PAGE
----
Horizontal Derivative in zps-coordinate (zpshde.F90)

With partial cells (ln_zps=true) at bottom and top (ln_isfcav=true), in general, tracers in horizontally adjacent cells live at different depths. Horizontal gradients of tracers are needed for horizontal diffusion (traldf.F90 module) and for the hydrostatic pressure gradient (dynhpg.F90 module) to be active.

Before taking horizontal gradients between the tracers next to the bottom, a linear interpolation in the vertical is used to approximate the deeper tracer as if it actually lived at the depth of the shallower tracer point (Fig. 5.5). For example, for temperature in the $ i$-direction the needed interpolated temperature, $ \widetilde{T}$, is:

Figure 5.5: Discretisation of the horizontal difference and average of tracers in the $ z$-partial step coordinate (ln_zps=true) in the case $ ( e3w_k^{i+1} - e3w_k^i )>0$. A linear interpolation is used to estimate $ \widetilde{T}_k^{i+1}$, the tracer value at the depth of the shallower tracer point of the two adjacent bottom $ T$-points. The horizontal difference is then given by: $ \delta _{i+1/2} T_k= \widetilde{T}_k^{ i+1} -T_k^{ i}$ and the average by: $ \overline{T}_k^{ i+1/2}= ( \widetilde{T}_k^{ i+1/2} - T_k^{ i} ) / 2$.

$\displaystyle \widetilde{T}= \left\{ \begin{aligned}&T^{ i+1} -\frac{ \left( e...
...k T^{i+1} && \quad\text{if $ e_{3w}^{i+1} < e_{3w}^i$ } \end{aligned} \right.$

and the resulting forms for the horizontal difference and the horizontal average value of $ T$ at a $ U$-point are:

\begin{equation*}\begin{aligned}\delta _{i+1/2} T= \begin{cases}   \widetilde...
...\text{if $ e_{3w}^{i+1} < e_{3w}^i$ } \end{cases} \end{aligned}\end{equation*}

The computation of horizontal derivative of tracers as well as of density is performed once for all at each time step in zpshde.F90 module and stored in shared arrays to be used when needed. It has to be emphasized that the procedure used to compute the interpolated density, $ \widetilde{\rho }$, is not the same as that used for $ T$ and $ S$. Instead of forming a linear approximation of density, we compute $ \widetilde{\rho }$ from the interpolated values of $ T$ and $ S$, and the pressure at a $ u$-point (in the equation of state pressure is approximated by depth, see §5.8.1 ) :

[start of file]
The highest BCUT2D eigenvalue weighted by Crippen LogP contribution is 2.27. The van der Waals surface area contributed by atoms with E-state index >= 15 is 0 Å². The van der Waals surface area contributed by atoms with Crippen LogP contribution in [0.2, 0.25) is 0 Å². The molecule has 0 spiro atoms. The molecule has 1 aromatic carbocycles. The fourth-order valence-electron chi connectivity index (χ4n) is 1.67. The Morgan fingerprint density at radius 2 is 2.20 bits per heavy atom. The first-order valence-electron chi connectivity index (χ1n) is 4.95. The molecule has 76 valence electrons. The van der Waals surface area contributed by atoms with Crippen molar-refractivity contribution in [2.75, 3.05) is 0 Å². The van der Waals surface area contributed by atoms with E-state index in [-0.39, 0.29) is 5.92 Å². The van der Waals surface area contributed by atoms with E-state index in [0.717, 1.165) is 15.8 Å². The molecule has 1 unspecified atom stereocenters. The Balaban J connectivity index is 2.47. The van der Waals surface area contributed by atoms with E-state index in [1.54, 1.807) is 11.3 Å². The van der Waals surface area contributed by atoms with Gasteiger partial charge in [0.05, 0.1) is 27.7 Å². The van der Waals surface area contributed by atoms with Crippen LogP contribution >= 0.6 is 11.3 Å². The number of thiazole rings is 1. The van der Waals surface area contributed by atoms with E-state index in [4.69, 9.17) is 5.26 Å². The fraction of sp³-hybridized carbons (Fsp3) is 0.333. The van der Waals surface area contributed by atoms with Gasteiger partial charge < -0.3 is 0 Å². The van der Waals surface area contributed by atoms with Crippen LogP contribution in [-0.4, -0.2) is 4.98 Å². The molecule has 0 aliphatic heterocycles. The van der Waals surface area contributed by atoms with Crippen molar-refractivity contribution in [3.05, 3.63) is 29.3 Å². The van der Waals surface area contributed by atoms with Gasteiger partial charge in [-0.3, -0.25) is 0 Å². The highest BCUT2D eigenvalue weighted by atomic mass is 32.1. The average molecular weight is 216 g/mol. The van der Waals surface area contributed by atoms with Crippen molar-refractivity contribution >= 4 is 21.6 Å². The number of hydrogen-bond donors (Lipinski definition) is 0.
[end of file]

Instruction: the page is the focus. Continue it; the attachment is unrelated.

$\displaystyle \widetilde{\rho } = \rho ( {\widetilde{T},\widetilde {S},z_u })$   where $\displaystyle  z_u = \min \left( {z_T^{i+1} ,z_T^i } \right)$ (5.29)

This is a much better approximation as the variation of $ \rho$ with depth (and thus pressure) is highly non-linear with a true equation of state and thus is badly approximated with a linear interpolation. This approximation is used to compute both the horizontal pressure gradient (§6.4) and the slopes of neutral surfaces (§9.2)

Note that in almost all the advection schemes presented in this Chapter, both averaging and differencing operators appear. Yet (5.28) has not been used in these schemes: in contrast to diffusion and pressure gradient computations, no correction for partial steps is applied for advection. The main motivation is to preserve the domain averaged mean variance of the advected field when using the $ 2^{nd}$ order centred scheme. Sensitivity of the advection schemes to the way horizontal averages are performed in the vicinity of partial cells should be further investigated in the near future.

If under ice shelf seas opened (ln_isfcav=true), the partial cell properties at the top are computed in the same way as for the bottom. Some extra variables are, however, computed to reduce the flow generated at the top and bottom if $ z*$ coordinates activated. The extra variables calculated and used by §6.4.4 are:

$ \bullet$ $ \overline{T}_k^{ i+1/2}$ as described in (5.28)

$ \bullet$ $ \delta _{i+1/2} Z_{T_k} = \widetilde {Z}^{ i}_{T_k}-Z^{ i}_{T_k}$ to compute the pressure gradient correction term used by (6.20) in §6.4.4, with $ \widetilde {Z}_{T_k}$ the depth of the point $ \widetilde {T}_{k}$ in case of $ z^*$ coordinates (this term = 0 in z-coordinates)

Gurvan Madec and the NEMO Team
NEMO European Consortium2017-02-17